Option 1. Show proficiency in Hawaiian/Second Language at a 202 course level. Native and bilingual speakers of a second language may be granted a waiver for the foreign language requirement by the College of Languages, Linguistics, and Literature.
Option 2: Show proficiency in Hawaiian/Second Language at a 102 course level and take one additional course each in the Social Sciences (3 credits) and in the Natural Sciences (3-4 credits).
Option 3: Take two additional courses each in the Social Sciences (total 6 credits) and in the natural sciences, including at least one course with a laboratory (total 7-8 credits). The additional Social and Natural Science courses can be chosen from any 100-200 level UH Manoa courses in the respective area.
The NREM graduate program brings together natural and social scientists to offer an integrative and multi-disciplinary program that uses a systems approach to understand and manage tropical terrestrial ecosystems. Emphasis is placed on tropical island settings and their relevance to managing landscapes in general. It will incorporate the various components and scales (spatial and temporal) that determine ecosystem function and that bear upon the social and economic welfare of residents in different communities and environmental settings. Curricula and courses will emphasize the application of physical, biological, and social sciences to the sustainable management and conservation of natural, environmental, and economic resources. The program will also provide a science-based understanding of the processes that control the performance and function of terrestrial ecosystems, and the human behaviors and policies that impact, and are impacted by those processes.
Students will be expected to acquire quantitative reasoning, critical thinking, and other advanced skills that enable them to solve contemporary resource use problems and to assist in sound decision-making and policy formation. Graduates will be skilled in addressing policy issues and the competing needs of diverse clientele and communities. Students will be trained in the application of quantitative models to optimize the use and management of natural resources.
Natural resource management issues are attracting considerable national and global attention, as well as growing donor interest, especially in the Asia/Pacific and tropical and subtropical regions. Graduate training, therefore, will feature collaboration with national and international institutions to foster programs that provide students with opportunities to learn about the ways that people from other countries and cultures manage their natural, including renewable, resources and interact with their environments.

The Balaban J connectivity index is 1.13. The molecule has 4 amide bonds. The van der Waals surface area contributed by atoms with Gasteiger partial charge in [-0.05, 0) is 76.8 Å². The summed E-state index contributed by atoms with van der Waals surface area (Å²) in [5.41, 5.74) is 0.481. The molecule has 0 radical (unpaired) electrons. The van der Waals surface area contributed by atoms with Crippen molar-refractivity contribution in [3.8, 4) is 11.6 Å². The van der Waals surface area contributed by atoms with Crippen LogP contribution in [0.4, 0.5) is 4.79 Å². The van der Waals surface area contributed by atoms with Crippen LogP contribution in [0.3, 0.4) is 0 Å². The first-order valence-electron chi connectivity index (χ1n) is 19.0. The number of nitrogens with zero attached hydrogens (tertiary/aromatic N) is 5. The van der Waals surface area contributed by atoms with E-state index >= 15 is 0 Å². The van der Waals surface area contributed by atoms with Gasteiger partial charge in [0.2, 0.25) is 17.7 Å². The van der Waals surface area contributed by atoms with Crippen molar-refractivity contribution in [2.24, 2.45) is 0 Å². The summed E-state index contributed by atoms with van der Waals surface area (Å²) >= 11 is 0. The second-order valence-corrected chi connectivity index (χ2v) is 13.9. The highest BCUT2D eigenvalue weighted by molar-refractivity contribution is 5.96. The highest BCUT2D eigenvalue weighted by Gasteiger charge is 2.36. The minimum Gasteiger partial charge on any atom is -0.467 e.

Graduating students are expected to serve as professionals in resource and environmental management and policy, academic teaching and research, or applied research and outreach in educational and resource institutions, federal and state technical assistance and policy agencies, agricultural and forestry industries, consulting firms, and private nonprofit organizations.
To underscore its integrative nature, the NREM Graduate Program features strong collaboration with other academic departments within and outside CTAHR, as well as selected collaborating institutions in and out of Hawai‘i . Cooperating and affiliate-graduate faculty with appropriate expertise will complement NREM’s faculty expertise for the benefit of graduate students.
NREM is also an active partner in offering the multidisciplinary campus-wide Graduate Resource Management Certificate.
Specialization Areas and Their Requirements
NREM is a multidisciplinary department that is uniquely positioned to offer the integrative graduate curricula that are necessary for informed decision-making and action-oriented natural resource and environmental management. As a foundation in graduate training, all NREM students are expected to acquire a common base of knowledge embodied in a core set of courses. Beyond that, students are expected to develop knowledge and skills within a chosen area of specialization. This will insure students have the real-world skills needed to perform specific tasks, analyze resource management and policy issues, and carry out original and meaningful research.
Examples of specialization areas include but are not limited to: land resource inventory and interpretation; tropical forestry and agro-forestry; land, soil and water conservation; ecological and environmental economics; community economic development; and land and water use policy. The student’s adviser and thesis/dissertation committee will assist in choosing appropriate coursework and research or other activities to develop a specialization area.
Applicants for graduate standing are expected to come from a diversity of academic and professional areas. However, minimum qualifications include a bachelor’s degree with the qualifications necessary to gain admission to the UH Manoa Graduate Division. Those cleared through the Graduate Division will be evaluated by the department based on previous academic record and specific criteria that include the graduation requirements for the B.S. degree in NREM, general GRE scores, chosen area of specialization (if known), recommendation letters, TOEFL score (if international applicant), and prior research and/or professional experience. The minimum TOEFL score required of international students is 600 and 250 for Type P or Type C examination, respectively. Applicants should show undergraduate credits of prior preparation in the natural, social, and quantitative sciences relevant to their chosen degree program (M.S. or Ph.D.). Students will be required to make up any recognized deficiencies through appropriate coursework.